Destruction delivered by Cyclone Idai in Zimbabwe's Chimanimani area earlier this year. The cyclone left thousands of Zimbabweans without homes and destroyed a wide range of infrastructure. (Tawanda Karombo)

"Most of the emissions in Zimbabwe come from energy consumption so there is a need to reduce the emissions that come from the burning of coal to produce electricity," he said.

The impact of climate change often cascades down to the wider communities. CRS reports that, in the aftermath of climate change-induced disasters like droughts and cyclones, "there are often disease epidemics like cholera outbreaks."

They report that malaria and HIV infections "also increase because people are living in makeshift conditions and do not have access to healthcare or basic disease prevention" equipment.

But some interventions by CRS and other Catholic agencies such as Caritas are helping to mitigate the impact of climate change in Zimbabwe. CRS is working with farmers in the country to build their skills in climate-smart crop and livestock agriculture and to provide them with the information they need to anticipate and prepare for climate events.

Takura Gwatinyanya, the program manager for Caritas in Zimbabwe, said by email that its programs are carried out through the Caritas Archdiocese of Harare in partnership with CAFOD community volunteers as well as other stakeholders.

"Climate smart technologies are being promoted to improve access to safe water through the use of renewables like solar, reducing diseases, walking distances, and (the) burden on women and children, promoting economic productivity by providing water for agro-economic activities," said Gwatinyanya.

The agency is also relying on funding from Caritas Internationalis in its responsive programs in the aftermath of the devastation wrecked by Cyclone Idai, which left around 300 people dead in Zimbabwe.  But limited funding restricts how much can be done.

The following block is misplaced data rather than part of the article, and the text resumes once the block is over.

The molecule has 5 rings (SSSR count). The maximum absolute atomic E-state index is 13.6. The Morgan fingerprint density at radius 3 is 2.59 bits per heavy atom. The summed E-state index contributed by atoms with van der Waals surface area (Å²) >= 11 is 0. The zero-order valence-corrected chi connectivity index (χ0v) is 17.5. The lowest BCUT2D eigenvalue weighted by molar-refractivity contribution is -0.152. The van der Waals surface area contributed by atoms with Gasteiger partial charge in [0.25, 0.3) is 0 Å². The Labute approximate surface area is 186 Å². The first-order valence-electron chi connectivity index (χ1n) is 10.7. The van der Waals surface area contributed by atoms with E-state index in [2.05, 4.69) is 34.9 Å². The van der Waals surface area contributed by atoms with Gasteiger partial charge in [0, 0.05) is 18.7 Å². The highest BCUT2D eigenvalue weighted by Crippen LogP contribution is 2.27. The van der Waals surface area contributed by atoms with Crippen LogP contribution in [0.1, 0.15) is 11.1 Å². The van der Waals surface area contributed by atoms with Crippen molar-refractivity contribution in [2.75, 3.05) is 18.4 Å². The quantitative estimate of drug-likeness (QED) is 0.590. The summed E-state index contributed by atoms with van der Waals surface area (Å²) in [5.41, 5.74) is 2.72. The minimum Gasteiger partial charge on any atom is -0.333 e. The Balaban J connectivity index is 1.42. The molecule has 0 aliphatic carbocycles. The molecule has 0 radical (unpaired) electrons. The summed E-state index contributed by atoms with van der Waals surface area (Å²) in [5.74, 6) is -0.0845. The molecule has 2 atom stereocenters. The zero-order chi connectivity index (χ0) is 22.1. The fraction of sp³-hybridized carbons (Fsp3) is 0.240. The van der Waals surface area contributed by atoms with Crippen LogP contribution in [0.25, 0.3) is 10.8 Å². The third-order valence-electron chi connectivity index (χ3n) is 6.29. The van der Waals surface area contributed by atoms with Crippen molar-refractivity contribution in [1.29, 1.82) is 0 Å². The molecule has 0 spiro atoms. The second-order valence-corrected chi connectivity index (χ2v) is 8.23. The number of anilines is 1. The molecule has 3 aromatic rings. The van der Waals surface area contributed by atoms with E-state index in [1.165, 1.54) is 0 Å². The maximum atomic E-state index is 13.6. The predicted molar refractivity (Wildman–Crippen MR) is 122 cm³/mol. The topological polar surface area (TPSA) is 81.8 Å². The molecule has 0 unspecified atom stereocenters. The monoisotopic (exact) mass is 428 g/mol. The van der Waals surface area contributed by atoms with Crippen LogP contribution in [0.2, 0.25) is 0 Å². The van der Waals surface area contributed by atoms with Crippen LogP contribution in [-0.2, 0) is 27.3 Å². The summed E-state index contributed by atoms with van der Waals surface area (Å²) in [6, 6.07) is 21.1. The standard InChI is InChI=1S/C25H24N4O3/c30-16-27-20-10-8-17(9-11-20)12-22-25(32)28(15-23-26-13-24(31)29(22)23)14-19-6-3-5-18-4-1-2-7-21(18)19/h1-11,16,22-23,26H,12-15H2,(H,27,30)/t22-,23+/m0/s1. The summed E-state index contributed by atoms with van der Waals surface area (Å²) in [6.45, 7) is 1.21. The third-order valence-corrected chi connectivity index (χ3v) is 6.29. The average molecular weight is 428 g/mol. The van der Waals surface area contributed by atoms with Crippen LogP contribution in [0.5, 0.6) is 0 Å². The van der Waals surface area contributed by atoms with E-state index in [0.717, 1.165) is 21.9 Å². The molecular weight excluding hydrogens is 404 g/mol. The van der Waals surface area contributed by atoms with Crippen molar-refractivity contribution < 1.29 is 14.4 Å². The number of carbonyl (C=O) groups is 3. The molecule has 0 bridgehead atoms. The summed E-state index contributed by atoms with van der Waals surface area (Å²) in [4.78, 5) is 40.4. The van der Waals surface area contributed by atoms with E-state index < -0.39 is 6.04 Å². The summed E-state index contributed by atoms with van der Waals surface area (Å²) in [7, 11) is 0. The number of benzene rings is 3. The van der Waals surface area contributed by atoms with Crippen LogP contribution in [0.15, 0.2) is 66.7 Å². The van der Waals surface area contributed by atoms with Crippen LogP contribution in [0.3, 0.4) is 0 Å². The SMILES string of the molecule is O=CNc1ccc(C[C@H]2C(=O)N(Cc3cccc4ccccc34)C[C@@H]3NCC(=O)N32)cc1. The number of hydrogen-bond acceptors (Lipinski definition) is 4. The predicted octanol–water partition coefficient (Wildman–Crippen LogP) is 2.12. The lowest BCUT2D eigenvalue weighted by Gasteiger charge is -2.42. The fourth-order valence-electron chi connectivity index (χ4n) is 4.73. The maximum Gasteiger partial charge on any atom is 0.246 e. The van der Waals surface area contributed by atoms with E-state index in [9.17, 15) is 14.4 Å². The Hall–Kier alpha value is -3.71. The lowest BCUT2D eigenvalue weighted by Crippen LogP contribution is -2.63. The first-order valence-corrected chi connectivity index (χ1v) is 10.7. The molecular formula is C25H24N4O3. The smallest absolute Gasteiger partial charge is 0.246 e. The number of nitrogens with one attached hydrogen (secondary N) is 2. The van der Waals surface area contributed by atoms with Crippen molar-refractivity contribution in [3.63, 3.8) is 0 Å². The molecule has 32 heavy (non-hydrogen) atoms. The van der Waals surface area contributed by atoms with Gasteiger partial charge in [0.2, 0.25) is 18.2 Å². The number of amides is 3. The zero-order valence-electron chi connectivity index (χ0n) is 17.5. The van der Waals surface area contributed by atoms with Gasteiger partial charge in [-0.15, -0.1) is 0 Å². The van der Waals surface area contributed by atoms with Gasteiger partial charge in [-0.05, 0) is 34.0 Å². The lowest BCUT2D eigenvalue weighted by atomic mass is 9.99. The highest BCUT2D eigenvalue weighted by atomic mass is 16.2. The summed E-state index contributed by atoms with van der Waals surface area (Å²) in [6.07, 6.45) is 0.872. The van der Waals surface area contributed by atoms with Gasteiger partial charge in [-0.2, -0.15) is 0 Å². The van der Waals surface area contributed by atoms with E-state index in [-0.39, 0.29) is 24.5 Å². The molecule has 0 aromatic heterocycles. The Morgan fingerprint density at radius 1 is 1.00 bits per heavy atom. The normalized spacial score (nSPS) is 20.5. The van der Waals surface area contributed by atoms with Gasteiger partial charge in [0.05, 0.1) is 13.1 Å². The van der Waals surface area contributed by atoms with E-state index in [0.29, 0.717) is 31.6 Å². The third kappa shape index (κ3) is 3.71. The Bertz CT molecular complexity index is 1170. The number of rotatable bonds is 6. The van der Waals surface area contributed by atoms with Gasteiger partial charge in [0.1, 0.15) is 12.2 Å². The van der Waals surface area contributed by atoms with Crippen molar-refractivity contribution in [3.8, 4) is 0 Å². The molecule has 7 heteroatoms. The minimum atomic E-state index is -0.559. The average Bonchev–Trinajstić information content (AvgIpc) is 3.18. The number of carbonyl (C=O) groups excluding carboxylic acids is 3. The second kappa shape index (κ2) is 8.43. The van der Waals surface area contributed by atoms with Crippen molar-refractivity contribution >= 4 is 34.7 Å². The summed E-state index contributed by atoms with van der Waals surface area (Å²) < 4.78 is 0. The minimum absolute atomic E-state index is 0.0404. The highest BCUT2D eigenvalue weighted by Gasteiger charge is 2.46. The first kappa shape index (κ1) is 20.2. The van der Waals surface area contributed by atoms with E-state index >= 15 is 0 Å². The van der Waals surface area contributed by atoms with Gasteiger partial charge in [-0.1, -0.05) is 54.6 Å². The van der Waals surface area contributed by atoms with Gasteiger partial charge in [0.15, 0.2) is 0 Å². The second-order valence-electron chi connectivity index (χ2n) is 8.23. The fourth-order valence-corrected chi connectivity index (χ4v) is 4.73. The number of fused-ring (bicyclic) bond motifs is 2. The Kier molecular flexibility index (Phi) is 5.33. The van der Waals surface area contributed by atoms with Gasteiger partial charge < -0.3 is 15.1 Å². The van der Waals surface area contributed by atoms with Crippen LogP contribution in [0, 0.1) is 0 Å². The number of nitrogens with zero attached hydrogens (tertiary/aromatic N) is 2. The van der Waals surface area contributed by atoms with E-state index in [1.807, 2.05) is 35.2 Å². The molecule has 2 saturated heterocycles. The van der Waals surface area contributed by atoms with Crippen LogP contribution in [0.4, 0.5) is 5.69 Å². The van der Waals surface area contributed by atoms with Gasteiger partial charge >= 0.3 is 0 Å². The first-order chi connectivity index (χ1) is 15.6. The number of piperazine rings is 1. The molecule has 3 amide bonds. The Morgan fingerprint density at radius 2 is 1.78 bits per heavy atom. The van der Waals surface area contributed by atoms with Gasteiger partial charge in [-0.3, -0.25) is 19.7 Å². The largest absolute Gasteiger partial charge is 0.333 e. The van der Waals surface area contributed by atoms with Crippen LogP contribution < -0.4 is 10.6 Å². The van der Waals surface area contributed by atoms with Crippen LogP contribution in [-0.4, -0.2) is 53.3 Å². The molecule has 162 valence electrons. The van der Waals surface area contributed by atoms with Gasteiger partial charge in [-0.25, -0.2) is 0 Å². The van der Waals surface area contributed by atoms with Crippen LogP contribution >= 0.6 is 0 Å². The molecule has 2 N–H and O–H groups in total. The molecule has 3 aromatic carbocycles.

Logging for firewood and industrial wood use is among the major contributors to climate change in Zimbabwe. Trees are also being cut down for charcoal as electricity shortages hit and prices of petroleum and liquefied gas go up. (Tawanda Karombo)

Climate change experts from Caritas and CRS believe that "a greater number of Zimbabweans in the rural and urban areas now rely on firewood for cooking and this has increased carbon emissions as well as overcutting down of trees" and land degradations, according to Caritas.      

Logging is a major practice worsening the impact of climate change as loggers destroy forests for firewood or for charcoal. Both have emerged as major power alternatives in the absence of electricity or in the face of rising prices for electricity and other cleaner sources of energy such as gas.

According to the CRS, one of the biggest challenges in the fight against climate change in Zimbabwe is the limited access that institutions and communities have to resources that will support technology, innovations or knowledge-sharing about climate change. The extreme weather conditions and hyperinflation as well as rising fuel and communication costs also make efforts to fight climate change and build resilience difficult, according to Caritas.

Other experts, such as Anna Brazier, who is a consultant in sustainable development, believe communities in Zimbabwe need to develop adaptation plans. She said in Zimbabwean urban areas such as the capital, Harare, companies and businesses need to climate-proof their enterprises especially in terms of water conservation. There is also a need for buildings to make use of low energy and green energy instead of "air conditioning, which is a huge contributor to greenhouse" gas emissions, Brazier said.

"Cities and towns in Zimbabwe need to put water conservation and management plans in place," she added. "Tree planting in urban areas will help reduce temperatures and help infiltration of water into the soil. All building on wetlands must be banned."

[Tawanda Karombo is a business and financial technology journalist based in Harare, Zimbabwe, with over 10 years of experience covering sub-Saharan Africa.]

* This article has been edited to add the first two paragraphs, which were missing from an earlier version.

Enter your email address to receive free newsletters from EarthBeat.